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NY Adds Tax Form Line for Collection of Remote Sales Taxes

New York taxpayers who may have enjoyed not paying sales tax on mail-order, catalog, online or other direct purchases have something new to deal with on their 2003 personal income tax forms.

It's called Line 56.

According to Michael Bucci, a New York state Department of Taxation and Finance spokesman, the state legislature has estimated that it would generate $25 million in additional tax revenue while the governor's Division of Budget projects only $2.5 million. Both estimates are for 2003.

New York joins 18 other states with a use-tax line on their income tax forms.

Bucci noted that though the line is new, the tax isn't.

“New York state for a number of years had a compensating use tax law,” said Bucci, who added that retailers without a nexus in the state cannot be required to act as a sales tax agent. “The burden shifted for out-of-state purchases to the taxpayer to report their purchase to the state and remit the tax due as a result of a federal court ruling that dealt with catalog sales, in part. The concept that the Internet is tax-free is mistaken. It has always been their obligation to remit it. If people were not reporting it, it's probably because they were not aware of it.”

A legislative override of a veto by Gov. George Pataki regarding the state budget in May 2003 led to the insertion of the line.

“The legislature … didn't give a lot of consideration to the implications about collecting this money,” Bucci said. “It's not just putting a line on the form. That's why there are seven pages of instructions. People were probably not keeping records to itemize [purchases] since it was retroactive to Jan. 1. People may not have had records.”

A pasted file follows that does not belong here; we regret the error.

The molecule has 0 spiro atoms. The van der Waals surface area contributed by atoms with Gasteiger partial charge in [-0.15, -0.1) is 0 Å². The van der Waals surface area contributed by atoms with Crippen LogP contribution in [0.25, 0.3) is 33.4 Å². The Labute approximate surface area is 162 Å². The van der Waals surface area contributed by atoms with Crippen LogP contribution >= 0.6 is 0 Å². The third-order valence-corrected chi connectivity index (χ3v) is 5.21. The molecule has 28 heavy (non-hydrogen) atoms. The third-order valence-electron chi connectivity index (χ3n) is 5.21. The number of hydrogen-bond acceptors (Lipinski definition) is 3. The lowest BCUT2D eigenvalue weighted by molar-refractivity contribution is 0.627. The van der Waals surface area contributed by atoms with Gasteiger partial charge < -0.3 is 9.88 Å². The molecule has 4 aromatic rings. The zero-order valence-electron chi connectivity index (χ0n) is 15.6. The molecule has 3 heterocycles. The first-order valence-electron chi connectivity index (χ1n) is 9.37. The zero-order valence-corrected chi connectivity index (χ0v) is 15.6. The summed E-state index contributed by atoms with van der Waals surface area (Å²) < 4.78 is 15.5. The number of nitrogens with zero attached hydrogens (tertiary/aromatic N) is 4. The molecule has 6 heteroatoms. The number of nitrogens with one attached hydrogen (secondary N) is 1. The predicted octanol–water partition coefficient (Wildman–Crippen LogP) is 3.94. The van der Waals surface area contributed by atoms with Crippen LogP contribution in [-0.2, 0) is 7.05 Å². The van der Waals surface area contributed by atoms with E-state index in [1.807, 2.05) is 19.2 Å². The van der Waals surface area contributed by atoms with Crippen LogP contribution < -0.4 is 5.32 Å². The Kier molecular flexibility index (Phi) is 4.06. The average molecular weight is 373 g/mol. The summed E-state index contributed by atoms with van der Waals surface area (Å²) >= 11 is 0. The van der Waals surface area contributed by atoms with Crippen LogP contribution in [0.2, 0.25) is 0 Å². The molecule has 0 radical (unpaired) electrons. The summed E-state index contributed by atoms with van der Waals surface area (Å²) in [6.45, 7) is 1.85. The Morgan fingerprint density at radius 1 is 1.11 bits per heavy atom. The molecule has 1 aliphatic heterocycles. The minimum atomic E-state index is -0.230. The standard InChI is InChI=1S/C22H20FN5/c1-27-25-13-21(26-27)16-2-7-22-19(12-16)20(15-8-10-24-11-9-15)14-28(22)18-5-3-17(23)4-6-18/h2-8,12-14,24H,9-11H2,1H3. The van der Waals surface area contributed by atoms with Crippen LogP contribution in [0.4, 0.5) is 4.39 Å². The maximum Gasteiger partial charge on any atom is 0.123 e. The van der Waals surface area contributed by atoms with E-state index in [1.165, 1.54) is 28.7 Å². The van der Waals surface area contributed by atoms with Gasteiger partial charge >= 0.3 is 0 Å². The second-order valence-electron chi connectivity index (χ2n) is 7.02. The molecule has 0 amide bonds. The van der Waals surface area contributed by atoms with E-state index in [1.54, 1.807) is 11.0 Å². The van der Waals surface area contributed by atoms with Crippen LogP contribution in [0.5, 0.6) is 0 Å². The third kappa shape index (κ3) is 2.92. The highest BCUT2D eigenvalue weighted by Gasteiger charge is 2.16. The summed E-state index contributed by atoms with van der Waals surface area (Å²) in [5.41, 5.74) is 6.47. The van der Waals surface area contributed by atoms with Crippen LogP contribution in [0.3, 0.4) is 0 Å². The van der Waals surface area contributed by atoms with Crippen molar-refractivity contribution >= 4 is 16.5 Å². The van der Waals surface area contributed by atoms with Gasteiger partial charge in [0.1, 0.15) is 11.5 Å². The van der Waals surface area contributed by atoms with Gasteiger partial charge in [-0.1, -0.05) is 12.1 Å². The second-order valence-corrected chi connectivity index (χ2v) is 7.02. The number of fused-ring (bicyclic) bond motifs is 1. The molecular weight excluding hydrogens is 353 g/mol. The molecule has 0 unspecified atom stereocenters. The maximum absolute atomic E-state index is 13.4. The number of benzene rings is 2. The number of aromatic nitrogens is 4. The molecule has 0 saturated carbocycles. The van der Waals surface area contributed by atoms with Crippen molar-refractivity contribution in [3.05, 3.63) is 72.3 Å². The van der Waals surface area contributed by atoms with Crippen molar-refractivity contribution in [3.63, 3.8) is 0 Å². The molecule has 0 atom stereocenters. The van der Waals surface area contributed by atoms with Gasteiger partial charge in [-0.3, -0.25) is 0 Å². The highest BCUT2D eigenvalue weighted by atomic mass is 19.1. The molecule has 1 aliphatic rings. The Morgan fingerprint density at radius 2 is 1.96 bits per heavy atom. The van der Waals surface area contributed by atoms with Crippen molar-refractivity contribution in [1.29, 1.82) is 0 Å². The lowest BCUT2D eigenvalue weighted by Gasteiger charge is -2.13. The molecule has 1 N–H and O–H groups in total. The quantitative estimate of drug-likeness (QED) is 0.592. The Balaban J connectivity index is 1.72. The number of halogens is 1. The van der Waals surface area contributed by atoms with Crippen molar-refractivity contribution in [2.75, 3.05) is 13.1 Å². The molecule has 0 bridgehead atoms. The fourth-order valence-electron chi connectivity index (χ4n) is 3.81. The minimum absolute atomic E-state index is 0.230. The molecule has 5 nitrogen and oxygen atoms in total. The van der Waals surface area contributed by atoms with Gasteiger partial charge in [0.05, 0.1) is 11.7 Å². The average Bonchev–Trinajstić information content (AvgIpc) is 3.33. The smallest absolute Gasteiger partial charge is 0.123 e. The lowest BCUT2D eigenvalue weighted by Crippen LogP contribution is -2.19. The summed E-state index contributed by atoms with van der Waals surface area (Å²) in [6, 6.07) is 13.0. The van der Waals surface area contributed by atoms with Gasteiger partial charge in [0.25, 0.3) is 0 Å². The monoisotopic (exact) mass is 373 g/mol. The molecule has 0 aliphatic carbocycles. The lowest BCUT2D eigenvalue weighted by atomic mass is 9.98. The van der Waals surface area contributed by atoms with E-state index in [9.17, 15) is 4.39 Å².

For those not itemizing applicable purchases, the state has provided a table allowing taxpayers to estimate liability based on their adjusted gross income. For those in the $30,000 to $50,000 range, the estimated tax is $26 while those in the $150,000 to $200,000 range would pay $69.

“It could be based on about $300 in untaxed purchases out of state,” he said. “It's based on the difference between the sales tax [where you live] and whatever might have been paid. If you paid some tax at a brick-and-mortar location at a neighboring state, then the use tax owed would be the difference between the tax paid and the tax rate in your home county.

“We recognize it will be burdensome, which is why we allowed estimated liability,” he said.

And what about those who might fear entering a “0” on the new line?

“[The tax] forms went out and accountants told their clients, erroneously, that if you write a '0' it will be a red flag for an audit. That's incorrect. A '0' alone on Line 56 will not be enough to trigger an audit. A '0' will not kick you out for an audit. If you are audited for another reason and you have a ['0' on Line 56] and we ask for your credit card statements and they show you made purchases outside the state, that would be different.

“We will not conduct a witch hunt.”

The others are Alabama, California, Connecticut, Idaho, Indiana, Kentucky, Louisiana, Maine, Michigan, Minnesota, New Jersey, North Carolina, Ohio, Rhode Island, South Carolina, Utah, Vermont and Wisconsin.

That's up from 12 in 2000.

“This is the first year – the 2003 tax year — it's been on our income tax returns,” said Sherilyn Larsen, the media officer at California's Board of Equalization. “In California the use-tax law was enacted in 1935. This is a way to raise the awareness of taxpayers, and we've been working for quite a while to get the line on the form and legislation was passed in 2003 allowing the line to be placed on the state income tax return.”

Larsen didn't have any estimate regarding the additional revenue the line is expected to generate in California.

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